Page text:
Monitoring of the above technical characteristics, inherent in the tax definition, is performed through the technical inspection that each business vehicle has to undergo before being put on the road for the first time.

If the length of the cargo area is equal to at least 30% of the wheelbase, in technical terms people call it a light truck, but for tax purposes such a vehicle is considered to be a passenger car. With all the negative tax consequences that entails ...

Specifically, luxury SUVs such as a BMW X5 or Porsche Cayenne are not considered to be light trucks for tax purposes. On the other hand, an Opel Vivaro, Mercedes Vito, Renault Kangoo Express, Citroën Berlingo, etc. would be fine, and would make you eligible for the tax benefits.

As a practical rule of thumb, always check the inspection certificate. On the far right-hand side of this document, on the line with the number plate and the mileage, there’s a percentage. If it’s 50% or more, the vehicle is a light truck.

 

[1] In particular, personal and company income tax
[2] These amounts are index-adjusted on 1 July of each year
[3] Excluding financing costs and the cost of a mobile car kit, which are still 100% deductible, both for sole traders and for companies.
[4] Question No. 5236 from Mr Van der Maelen dated 01/02/2005

 

Authors: Bart Vermoesen and Marc Ottevaere

The basis for lifting the Swiss banking secrecy
Belgian-Swiss double taxation convention Amendment takes effect
On 10 April 2014 Belgium and Switzerland signed an Amendment of the Convention on preventing double taxation for taxes on income and on assets. This Amendment entails a number of significant innovations. For example, the Amendment contains an article on exchanging information within the double taxation convention between Belgium and Switzerland, with this provision being the basis for lifting Swis
The basic requirements appear to be identical
The new insolvency law will also affect those in liberal professions
Insolvency of companies Minister of Justice Koen Geens is steadily moving forward, and after a comprehensive overhaul of the Companies Code and the codification of the company law in the Economic Law Code, we are now set for the codification and updating of the insolvency law. The Law of 11 August 2017 saw a brand new and rather hefty Book XX added to the Economic Law Code, ‘Insolvency of compa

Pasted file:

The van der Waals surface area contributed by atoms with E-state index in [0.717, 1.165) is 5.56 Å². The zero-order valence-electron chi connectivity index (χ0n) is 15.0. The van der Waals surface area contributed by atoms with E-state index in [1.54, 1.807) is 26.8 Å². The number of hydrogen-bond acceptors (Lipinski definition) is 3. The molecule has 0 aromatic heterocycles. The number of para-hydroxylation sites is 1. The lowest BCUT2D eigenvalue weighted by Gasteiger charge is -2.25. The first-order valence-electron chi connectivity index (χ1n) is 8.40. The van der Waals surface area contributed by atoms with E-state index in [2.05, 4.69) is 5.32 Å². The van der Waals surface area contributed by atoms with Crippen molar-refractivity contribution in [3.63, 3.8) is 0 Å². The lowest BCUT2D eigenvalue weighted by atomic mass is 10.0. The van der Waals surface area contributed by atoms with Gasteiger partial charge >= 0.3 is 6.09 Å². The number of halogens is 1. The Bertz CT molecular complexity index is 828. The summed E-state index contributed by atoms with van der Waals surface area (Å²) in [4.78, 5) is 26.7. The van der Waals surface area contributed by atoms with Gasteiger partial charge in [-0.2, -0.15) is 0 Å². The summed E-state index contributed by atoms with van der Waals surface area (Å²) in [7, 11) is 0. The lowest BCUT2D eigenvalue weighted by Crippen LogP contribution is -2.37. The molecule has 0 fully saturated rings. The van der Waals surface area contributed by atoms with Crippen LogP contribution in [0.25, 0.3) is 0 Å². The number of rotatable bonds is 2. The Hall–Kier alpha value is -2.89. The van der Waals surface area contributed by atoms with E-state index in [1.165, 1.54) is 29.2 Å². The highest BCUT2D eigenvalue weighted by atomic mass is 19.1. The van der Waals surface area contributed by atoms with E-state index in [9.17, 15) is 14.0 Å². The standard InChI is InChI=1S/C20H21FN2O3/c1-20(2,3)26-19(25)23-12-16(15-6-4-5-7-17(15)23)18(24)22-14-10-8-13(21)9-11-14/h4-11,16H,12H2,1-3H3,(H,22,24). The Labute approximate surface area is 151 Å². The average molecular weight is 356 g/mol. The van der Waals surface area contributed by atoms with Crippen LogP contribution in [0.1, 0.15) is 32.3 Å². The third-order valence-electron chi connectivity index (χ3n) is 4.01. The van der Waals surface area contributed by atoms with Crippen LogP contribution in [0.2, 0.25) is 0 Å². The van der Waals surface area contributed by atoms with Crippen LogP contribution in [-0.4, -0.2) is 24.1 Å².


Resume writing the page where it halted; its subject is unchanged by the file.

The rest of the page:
Establishing, requirements and consequences of a VAT group
How the Summer Agreement affects VAT groups
Establishing a VAT group in order to avoid losing the right to deduct input tax on the grounds of renting out immoveable property It is a regular event for a company (such as a real estate company) that is part of a group of companies to buy or build property, which it then makes available for use by another of the group’s companies (such as an operating company). The latter company will then p
Important things and pitfalls to consider
Working with self-employed persons: things to consider for cooperation agreements with self-employed persons
For most companies it is a daily part of life to work together with independent service providers and it is a highly flexible and easy form of cooperation.
A two-stage rocket: 2018 & 2020
Summer agreement: What will change for corporation tax?
You will no doubt have discovered from one of the many news stories that the federal government reached an agreement on 26 July 2017 on the corporation tax overhaul and its decreased rates. Other measures resulting from this ‘summer agreement’ are the tax on securities accounts, the expansion of flexible jobs, the option to make the rental of property subject to VAT and the reform of the tax o
Measures concerning self-employment, penalties, savings & flexible jobs
Summer agreement: more than corporation tax alone
You will no doubt have discovered from one of the many news stories that the federal government reached an agreement on 26 July 2017 on the corporation tax overhaul and its decreased rates. Other measures resulting from this ‘summer agreement’ are the tax on securities accounts, the expansion of flexible jobs, the option to make the rental of property subject to VAT and the reform of the tax o
What are the consequences and the opportunities?
Buying real estate in the Netherlands: are there tax benefits?
In recent years the purchase of property in the Netherlands has seen an uptick, especially in the beachside town of Cadzand, where 1,500 new apartments and houses are being be built between 2008 and 2020. This is the perfect opportunity to examine the (tax) consequences of buying real estate in the Netherlands and the opportunities it offers in respect of asset and inheritance planning. This artic
A refresher on the current state of affairs
Interest on savings accounts with foreign institutions: Belgian rapped over the knuckles again for its exemption
With tax return season lurking on the horizon it is a good idea to have a refresher on the current state of affairs with respect to the exemption for interest on savings accounts. The general rule as regards the exemption At the present, the first bracket of €1,880 (for tax year 2018, base sum of €1,250) of the income from regulated savings accounts (those accounts where the bank complies
The regional benefits have diverged completely
Home-owner taxes in the tax year 2017
'Own homes' have been a regional authority matter, since 2014. Even then, it was predicted that this would result in serious fragmentation and complication of the fiscal benefits for own homes. 
A reminder of the most significant tax-related points
‘For free’ is not always ‘VAT-free’
 ‘A free sample, a gadget with a corporate logo, rewarding faithful buyers and suppliers with a small gift…’ Every company is familiar with this situation, but are they also aware of the tax-consequences of these generous gestures? The tax authorities recently published a circular as a reminder of the most significant tax-related points for attention in this respect.  The rules&

Subscribe to our newsletter